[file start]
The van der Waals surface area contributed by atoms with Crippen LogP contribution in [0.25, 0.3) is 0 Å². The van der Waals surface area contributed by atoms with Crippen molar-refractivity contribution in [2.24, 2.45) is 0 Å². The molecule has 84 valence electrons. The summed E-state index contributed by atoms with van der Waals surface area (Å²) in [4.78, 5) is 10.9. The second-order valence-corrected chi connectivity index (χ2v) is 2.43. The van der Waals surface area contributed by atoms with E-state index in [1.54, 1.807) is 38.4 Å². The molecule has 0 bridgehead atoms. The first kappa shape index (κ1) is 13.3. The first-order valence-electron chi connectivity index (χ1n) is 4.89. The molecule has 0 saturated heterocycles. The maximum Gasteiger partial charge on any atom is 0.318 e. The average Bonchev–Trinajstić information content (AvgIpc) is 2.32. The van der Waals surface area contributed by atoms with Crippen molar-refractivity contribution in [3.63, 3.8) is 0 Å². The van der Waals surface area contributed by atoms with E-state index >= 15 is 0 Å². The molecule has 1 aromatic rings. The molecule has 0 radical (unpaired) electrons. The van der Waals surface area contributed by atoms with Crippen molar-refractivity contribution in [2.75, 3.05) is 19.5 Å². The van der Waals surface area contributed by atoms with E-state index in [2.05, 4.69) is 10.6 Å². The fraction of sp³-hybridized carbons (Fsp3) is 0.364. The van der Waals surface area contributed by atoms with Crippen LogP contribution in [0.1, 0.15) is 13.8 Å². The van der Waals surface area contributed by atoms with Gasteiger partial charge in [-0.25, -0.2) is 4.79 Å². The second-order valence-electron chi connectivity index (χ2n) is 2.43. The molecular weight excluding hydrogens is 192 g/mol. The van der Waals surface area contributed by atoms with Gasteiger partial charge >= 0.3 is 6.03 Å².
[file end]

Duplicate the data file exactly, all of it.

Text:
The van der Waals surface area contributed by atoms with Crippen LogP contribution in [0.25, 0.3) is 0 Å². The van der Waals surface area contributed by atoms with Crippen molar-refractivity contribution in [2.24, 2.45) is 0 Å². The molecule has 84 valence electrons. The summed E-state index contributed by atoms with van der Waals surface area (Å²) in [4.78, 5) is 10.9. The second-order valence-corrected chi connectivity index (χ2v) is 2.43. The van der Waals surface area contributed by atoms with E-state index in [1.54, 1.807) is 38.4 Å². The molecule has 0 bridgehead atoms. The first kappa shape index (κ1) is 13.3. The first-order valence-electron chi connectivity index (χ1n) is 4.89. The molecule has 0 saturated heterocycles. The maximum Gasteiger partial charge on any atom is 0.318 e. The average Bonchev–Trinajstić information content (AvgIpc) is 2.32. The van der Waals surface area contributed by atoms with Crippen molar-refractivity contribution in [3.63, 3.8) is 0 Å². The van der Waals surface area contributed by atoms with E-state index >= 15 is 0 Å². The molecule has 1 aromatic rings. The molecule has 0 radical (unpaired) electrons. The van der Waals surface area contributed by atoms with Crippen molar-refractivity contribution in [2.75, 3.05) is 19.5 Å². The van der Waals surface area contributed by atoms with E-state index in [2.05, 4.69) is 10.6 Å². The fraction of sp³-hybridized carbons (Fsp3) is 0.364. The van der Waals surface area contributed by atoms with Crippen LogP contribution in [0.1, 0.15) is 13.8 Å². The van der Waals surface area contributed by atoms with Gasteiger partial charge in [-0.25, -0.2) is 4.79 Å². The second-order valence-electron chi connectivity index (χ2n) is 2.43. The molecular weight excluding hydrogens is 192 g/mol. The van der Waals surface area contributed by atoms with Gasteiger partial charge >= 0.3 is 6.03 Å².